"We've been able to isolate misinformation based on certain patterns, keywords or clues found in accounts, and reach can be estimated based on audience size and engagements," he says.
Measuring impact is a bit more challenging, as it includes tracking how it influences consumer sentiment and action over time. An additional hurdle is the incongruity of data from different sources.
"Twitter offers the most complete view, but how many private Instagram accounts or Facebook groups are sharing misinformation?" asks Jaffee. "In some cases, we may not know how bad the misinformation is until it has spread to a critical mass."
John Gillooly, SVP of data and analytics at Hill+Knowlton Strategies, has a similar approach.
"We are constantly collecting data on a large set of topics to understand what information is floating around out there and then working closely with account teams with domain expertise to understand how it might collide with our clients," he says.
Once misinformation has been identified, the next step is to determine whether people are actually buying it. At H+K, staffers test across datasets to better understand this.
"If some information is being heavily circulated, is it also being searched for more? Survey data can be another opportunity to cross-check what is a genuine belief," Gillooly adds.
So you've identified mis- or disinformation targeting your brand or client. Then what? In some cases, nothing.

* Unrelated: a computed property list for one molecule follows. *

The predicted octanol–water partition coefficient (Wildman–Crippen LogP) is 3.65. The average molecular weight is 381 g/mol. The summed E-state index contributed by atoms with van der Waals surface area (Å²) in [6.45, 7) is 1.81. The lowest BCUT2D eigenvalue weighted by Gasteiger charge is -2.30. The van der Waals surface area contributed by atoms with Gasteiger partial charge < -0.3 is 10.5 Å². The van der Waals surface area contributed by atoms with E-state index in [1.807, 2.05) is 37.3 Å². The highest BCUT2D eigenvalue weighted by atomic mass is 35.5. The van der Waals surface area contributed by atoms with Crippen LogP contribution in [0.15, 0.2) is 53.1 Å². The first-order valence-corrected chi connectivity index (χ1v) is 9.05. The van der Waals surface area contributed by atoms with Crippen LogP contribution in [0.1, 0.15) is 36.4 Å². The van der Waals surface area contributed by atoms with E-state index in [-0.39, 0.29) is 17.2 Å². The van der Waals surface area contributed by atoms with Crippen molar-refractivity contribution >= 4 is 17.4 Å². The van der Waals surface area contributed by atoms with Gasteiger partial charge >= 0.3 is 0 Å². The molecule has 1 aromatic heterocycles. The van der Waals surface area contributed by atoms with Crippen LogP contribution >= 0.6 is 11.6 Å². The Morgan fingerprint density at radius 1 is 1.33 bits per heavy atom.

"For example, if the false narrative is promulgated by a non-influential source and isn't gaining traction, no action may be the right action," Perry says. "In fact, responding might amplify the disinformation and drive credibility and reach that wasn't initially present."
It is important to identify who has been exposed and respond within those sub-groups, but Kotziagkiaouridis agrees that ensuring that those who may not have heard of the issue don't suddenly get introduced to it in the course of your brand's response is important.
He also advocates proactively identifying groups that may be more susceptible to disinformation.
"If you give them the facts before they've been exposed, they're less likely to believe the false narratives," he says. "Look at these vulnerable populations and proactively create a narrative—a narrative of truth."
Another proactive approach is to develop trust between a brand and its stakeholders.
"If your brand is trusted by the community of people that interacts with it, from investors and consumers to policymakers, if you've built trust as a matter of everyday practice, in a way you have an armor that protects you when misinformation arrives," Kotziagkiaouridis says.
The other component is to lean on brand advocates, arming them with the truth and sending them out with correct information to communicate directly with the targeted consumer, including those who may be at the highest risk of exposure to misinformation.
"From there, follow the trajectory of the misinformation after all of these corrective actions and track the volume, share, amplification, who is and isn't talking about it and consumer sentiment using qualitative work," Kotziagkiaouridis continues.
The media can play a similar role to brand advocates. "Trusted media sources remain the most effective antidote to share accurate information with broad reach," argues Jaffee. "We also invest a lot of time on social, correcting misinformation and often building full-scale campaigns to spread the correct message."
Ultimately, however, potential crises and disinformation need to be monitored and managed daily. In the current landscape, it's not a question of if but when your brand may be targeted.
And if you can see it, it's probably too late, Perry says: "Like a weed, it's hard to root out once it's already grown roots."